The Australian Maritime Safety Authority has issued the marine notice highlighting the importance of ensuring navigation bridge visibility on all vessels sailing in Australian waters.
Vessel operators, masters and navigational officers should take note of this document issued on November 23rd, 2022.
In accordance with the Collision Regulations, ‘every vessel shall at all times maintain a proper lookout by sight and hearing as well as by all available means appropriate in the prevailing conditions to make a full appraisal of the situation and risk of collision’ (Rule 5).
The Collision Regulations are implemented in Australia through the Navigation Act 2012 (s175).
Specific requirements for maintaining bridge visibility are set out in International Convention for the Safety of Life at Sea (SOLAS), 1974 Chapter V Regulation 22, which in Australia is implemented through Marine Order 21 (Safety and emergency arrangements, 2016).
Bridge visibility that does not meet the requirements of SOLAS significantly impedes safe navigation, bridge watchkeeping and maintaining a proper lookout.
All of which are essential in the detection of vessels (particularly small and at close range), detecting craft or persons in distress, making a full appraisal of the situation and the risk of collision, and avoiding collision and stranding.
To ensure that appropriate navigation bridge visibility exists, SOLAS requires (in part) that on any vessel over 55m in length:
- there are no blind sectors caused by cargo or other obstructions forward of the beam exceeding 10 degrees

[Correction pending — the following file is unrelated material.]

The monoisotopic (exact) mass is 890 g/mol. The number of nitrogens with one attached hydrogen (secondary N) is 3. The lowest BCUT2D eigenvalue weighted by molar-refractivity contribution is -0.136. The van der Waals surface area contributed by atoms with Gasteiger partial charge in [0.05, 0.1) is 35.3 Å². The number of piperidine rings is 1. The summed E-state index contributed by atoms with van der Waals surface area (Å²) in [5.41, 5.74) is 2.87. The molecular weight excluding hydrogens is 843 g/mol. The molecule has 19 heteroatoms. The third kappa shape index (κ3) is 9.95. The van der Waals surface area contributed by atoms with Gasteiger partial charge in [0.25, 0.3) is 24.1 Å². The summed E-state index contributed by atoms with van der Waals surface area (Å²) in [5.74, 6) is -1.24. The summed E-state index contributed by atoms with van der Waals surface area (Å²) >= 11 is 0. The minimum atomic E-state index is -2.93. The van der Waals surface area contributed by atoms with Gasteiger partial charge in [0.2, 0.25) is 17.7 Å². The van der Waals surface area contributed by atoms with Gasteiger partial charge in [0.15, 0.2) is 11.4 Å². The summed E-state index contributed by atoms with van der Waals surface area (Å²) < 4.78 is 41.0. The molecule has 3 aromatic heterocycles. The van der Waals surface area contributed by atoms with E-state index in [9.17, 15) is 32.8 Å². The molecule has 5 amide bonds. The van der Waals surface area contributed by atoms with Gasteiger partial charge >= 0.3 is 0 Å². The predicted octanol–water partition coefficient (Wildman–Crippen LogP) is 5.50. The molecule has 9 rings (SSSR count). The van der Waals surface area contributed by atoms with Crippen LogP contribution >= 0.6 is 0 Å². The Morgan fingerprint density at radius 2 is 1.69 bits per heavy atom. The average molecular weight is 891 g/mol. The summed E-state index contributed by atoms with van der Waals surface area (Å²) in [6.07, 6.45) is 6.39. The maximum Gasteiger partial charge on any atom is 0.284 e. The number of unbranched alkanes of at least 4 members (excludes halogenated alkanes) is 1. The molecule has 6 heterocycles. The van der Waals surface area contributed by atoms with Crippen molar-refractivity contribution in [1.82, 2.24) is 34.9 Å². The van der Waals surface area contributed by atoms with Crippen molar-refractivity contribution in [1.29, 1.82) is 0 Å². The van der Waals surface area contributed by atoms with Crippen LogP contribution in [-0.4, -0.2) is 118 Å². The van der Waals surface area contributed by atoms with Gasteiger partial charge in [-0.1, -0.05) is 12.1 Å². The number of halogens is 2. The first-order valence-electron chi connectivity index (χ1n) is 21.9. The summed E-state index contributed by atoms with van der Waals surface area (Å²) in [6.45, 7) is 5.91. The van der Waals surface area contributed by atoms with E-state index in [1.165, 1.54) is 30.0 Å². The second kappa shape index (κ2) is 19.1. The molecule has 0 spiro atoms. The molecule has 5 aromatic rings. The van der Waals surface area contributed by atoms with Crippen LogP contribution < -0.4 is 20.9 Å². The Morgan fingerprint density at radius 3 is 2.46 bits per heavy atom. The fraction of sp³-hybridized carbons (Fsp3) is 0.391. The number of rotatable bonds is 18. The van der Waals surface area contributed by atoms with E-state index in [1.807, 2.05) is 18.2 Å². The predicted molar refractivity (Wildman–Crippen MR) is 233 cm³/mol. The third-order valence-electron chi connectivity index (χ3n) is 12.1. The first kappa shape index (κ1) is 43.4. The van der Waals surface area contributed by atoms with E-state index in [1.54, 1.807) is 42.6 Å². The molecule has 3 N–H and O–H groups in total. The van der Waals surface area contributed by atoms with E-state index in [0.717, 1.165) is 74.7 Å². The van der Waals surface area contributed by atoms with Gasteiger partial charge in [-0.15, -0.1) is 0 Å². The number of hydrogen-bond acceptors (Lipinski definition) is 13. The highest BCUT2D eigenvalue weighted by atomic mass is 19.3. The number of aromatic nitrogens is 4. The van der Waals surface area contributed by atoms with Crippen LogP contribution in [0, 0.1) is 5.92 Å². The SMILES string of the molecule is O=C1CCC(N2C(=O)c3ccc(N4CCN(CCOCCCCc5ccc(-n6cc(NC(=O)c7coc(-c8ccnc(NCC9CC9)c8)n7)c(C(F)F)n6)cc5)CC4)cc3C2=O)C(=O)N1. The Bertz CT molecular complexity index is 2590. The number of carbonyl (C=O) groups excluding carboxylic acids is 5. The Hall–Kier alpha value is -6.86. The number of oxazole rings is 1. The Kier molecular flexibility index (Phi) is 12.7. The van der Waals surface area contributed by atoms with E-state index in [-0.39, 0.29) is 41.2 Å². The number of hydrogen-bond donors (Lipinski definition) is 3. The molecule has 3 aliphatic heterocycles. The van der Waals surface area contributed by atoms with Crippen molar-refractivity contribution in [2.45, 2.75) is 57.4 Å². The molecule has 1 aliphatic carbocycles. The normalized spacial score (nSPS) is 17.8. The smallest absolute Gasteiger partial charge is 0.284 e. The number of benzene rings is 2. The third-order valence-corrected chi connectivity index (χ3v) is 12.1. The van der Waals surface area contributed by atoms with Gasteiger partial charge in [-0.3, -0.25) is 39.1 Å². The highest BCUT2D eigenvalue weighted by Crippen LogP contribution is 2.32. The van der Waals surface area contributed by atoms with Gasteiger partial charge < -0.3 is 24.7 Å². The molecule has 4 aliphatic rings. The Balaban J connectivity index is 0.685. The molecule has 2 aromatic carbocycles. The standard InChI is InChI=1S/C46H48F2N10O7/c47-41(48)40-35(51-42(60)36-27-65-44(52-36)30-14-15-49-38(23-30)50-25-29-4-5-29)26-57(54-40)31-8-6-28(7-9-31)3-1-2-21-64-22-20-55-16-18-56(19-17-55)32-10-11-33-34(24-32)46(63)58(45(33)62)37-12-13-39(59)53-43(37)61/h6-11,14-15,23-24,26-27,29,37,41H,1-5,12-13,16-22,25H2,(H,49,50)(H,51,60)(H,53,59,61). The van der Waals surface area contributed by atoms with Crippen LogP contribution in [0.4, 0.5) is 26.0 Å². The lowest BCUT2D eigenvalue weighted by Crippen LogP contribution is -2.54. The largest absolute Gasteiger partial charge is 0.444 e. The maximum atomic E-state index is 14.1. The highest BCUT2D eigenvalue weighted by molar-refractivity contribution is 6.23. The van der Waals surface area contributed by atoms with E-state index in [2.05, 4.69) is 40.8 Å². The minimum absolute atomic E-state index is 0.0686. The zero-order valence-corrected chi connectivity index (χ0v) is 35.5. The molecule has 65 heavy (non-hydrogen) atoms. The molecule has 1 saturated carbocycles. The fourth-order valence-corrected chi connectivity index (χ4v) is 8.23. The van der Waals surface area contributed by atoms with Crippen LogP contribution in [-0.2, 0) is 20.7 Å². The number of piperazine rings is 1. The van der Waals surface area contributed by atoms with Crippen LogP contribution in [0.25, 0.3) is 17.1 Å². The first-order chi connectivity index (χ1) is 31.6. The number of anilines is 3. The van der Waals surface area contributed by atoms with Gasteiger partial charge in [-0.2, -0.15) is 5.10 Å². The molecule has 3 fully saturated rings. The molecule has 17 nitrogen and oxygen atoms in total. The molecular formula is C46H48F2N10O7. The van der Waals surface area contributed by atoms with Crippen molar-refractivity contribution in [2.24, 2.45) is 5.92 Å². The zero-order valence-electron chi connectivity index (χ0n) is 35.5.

- the view of the sea surface shall not be obscured by the lesser of two ship lengths or 500m under all conditions of draught, trim, and deck cargo.
Where a vessel is operated not in compliance with the minimum bridge visibility requirements specified in SOLAS, AMSA will take appropriate action in line with our compliance and enforcement policy to reduce the risk to persons, other vessels and the environment.
Some flag States may issue ‘dispensations’ allowing vessels to carry cargo up to the approximate level of the navigation bridge windows (see photo below).
It is Australia’s view that SOLAS does not provide for such dispensations and such documents are not accepted for compliance purposes in Australia.
Australia is of the view that the above vessel is not designed to carry the cargo in the manner shown in the photo, and in this case, the carriage of specialist cargo on a non-specialist vessel creates a clear danger to safe navigation as a result of impairment of bridge visibility.
Accordingly, this practice creates an unacceptable risk to navigation and flag States, owners, operators and masters are encouraged to ensure proper loading and stowage.
Where a vessel is carrying cargo in an unsafe manner, including instances where bridge visibility is severely impaired, Australia may consider vessel detention and require the cargo to be offloaded to ensure safe navigation.
For more information, please see the links below:
RELEVANT DOCUMENTS (AVAILABLE ONLY TO SUBSCRIBERS):
Ensuring Navigation Bridge Visibility
Amendments to the International Convention for the Safety of Life at Sea, 1974, as Amended
Marine Order 21 (Safety and Emergency Arrangements) 2016
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